Friday, March 19, 2010


Pitching, and I don't mean softball or woo, but pitching to agents is one of the most excruciating things a writer is expected to do. Now, people who know me say I have the gift of gab. I can strike up a long conversation with a total stranger or speak in front of an audience of a hundred or a thousand without fear. But, put me at small table across from an agent or editor, and no matter how well I have rehearsed, I blather.

I've pitched seven times and will probably have to pitch a thousand times more. My first time, I received a cut sign half way through my spiel. "I can't sell a 1920's novel. There is no market," she said very kindly. But she did allow me to send a few chapters, gave me a great critique, and told me I was a very good writer, but to choose another topic. So, I spent the next year writing what I thought was a lovely Regency. Got three requests for fulls - and three rejections. Whatever the disappointment, I figured I had pitching nailed at least. So, I trotted out my fresh, brand new historical, Lady Flora's Rescue, at this year's conference. The agent listened patiently. "Look, 18th Century with Indians won't sell, sorry." she said. I guess I will force myself to pitch again next year, but have no idea what to write next. Hmmm, maybe if those Indians were vampires.

Saturday, March 13, 2010

What I Gave Up for Lent

Blogging is like standing in a dark closet talking to myself. That said, I can always depend on my FB buddies for lots of feedback. When I mentioned giving up buying books for Lent-Oh, the horror expressed! Need I say most of my FB friends are writers and bookaholics just like me? Some took this vow to mean I would not be reading books for the duration-but, no. That would totally impossible for me. Jesus would never ask for that kind of sacrifice either. Like many others, I think of Heaven as a huge library full of books I haven't read and friends to discuss them with. I simply meant I would read from the four stacks of books I had already purchased or borrow from the library. A huge auto repair bill, the laptop I bought my husband for Christmas, and several large medical bills helped me make this decision.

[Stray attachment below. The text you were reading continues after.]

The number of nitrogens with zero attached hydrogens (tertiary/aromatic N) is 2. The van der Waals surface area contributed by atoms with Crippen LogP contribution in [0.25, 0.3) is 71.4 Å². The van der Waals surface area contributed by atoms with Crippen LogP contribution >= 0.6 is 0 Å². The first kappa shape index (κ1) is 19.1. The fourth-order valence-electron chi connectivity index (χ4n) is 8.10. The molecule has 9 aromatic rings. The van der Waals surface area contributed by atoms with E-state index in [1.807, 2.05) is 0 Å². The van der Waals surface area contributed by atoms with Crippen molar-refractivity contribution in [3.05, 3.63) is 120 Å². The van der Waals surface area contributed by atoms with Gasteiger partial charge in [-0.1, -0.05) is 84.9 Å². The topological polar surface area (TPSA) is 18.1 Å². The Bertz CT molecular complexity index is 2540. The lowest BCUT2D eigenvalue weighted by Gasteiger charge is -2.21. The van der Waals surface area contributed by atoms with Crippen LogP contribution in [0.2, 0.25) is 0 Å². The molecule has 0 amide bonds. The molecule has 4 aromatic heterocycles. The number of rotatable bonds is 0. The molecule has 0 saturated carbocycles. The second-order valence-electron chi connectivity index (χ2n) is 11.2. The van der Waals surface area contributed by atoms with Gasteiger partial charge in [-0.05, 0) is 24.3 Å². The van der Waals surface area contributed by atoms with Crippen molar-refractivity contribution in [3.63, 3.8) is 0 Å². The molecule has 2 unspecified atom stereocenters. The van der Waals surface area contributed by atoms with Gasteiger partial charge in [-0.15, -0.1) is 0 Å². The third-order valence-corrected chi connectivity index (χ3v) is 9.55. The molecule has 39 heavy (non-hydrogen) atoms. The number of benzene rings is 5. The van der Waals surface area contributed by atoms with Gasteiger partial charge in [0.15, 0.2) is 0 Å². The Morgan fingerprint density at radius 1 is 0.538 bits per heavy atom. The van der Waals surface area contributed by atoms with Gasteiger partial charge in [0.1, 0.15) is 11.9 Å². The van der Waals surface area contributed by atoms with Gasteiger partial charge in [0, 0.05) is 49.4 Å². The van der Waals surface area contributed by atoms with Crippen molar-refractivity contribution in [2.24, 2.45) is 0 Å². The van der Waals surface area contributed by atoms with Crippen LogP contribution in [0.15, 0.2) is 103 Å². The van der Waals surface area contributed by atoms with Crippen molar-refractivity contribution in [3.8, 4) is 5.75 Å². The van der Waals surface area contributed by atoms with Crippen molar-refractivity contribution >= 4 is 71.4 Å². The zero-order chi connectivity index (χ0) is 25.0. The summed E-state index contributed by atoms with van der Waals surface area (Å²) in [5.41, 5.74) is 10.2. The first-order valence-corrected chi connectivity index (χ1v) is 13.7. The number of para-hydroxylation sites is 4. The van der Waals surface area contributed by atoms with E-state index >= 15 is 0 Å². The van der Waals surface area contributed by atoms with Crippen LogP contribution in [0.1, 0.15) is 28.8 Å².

Anyhow, I got off to a rough start. On the second day of Lent, Tracy Chevalier's Remarkable Creatures showed up in the mail, a book purchased with my book club credits plus postage. Then, my husband, feeling bad for me, gifted me with This Book is Overdue!, a tribute to librarians. At my writers' group, a friend, Sylvia Rochester, had copies of her new title, DaVinci's Lost Years, for sale. You gotta buy a friend's book, right?

I did better as Lent dragged along-until Fantasy in Death by J.D. Robb showed up having been pre-ordered back in January. I felt I redeemed myself at a recent writers' conference where I bought no books and probably made no friends because of it. I read a book I'd considered purchasing but got from the library instead. Didn't care for it. Glad I saved the money. Now, if only a Barnes and Nobel gift certificate wasn't burning a hole in my purse. When is Easter?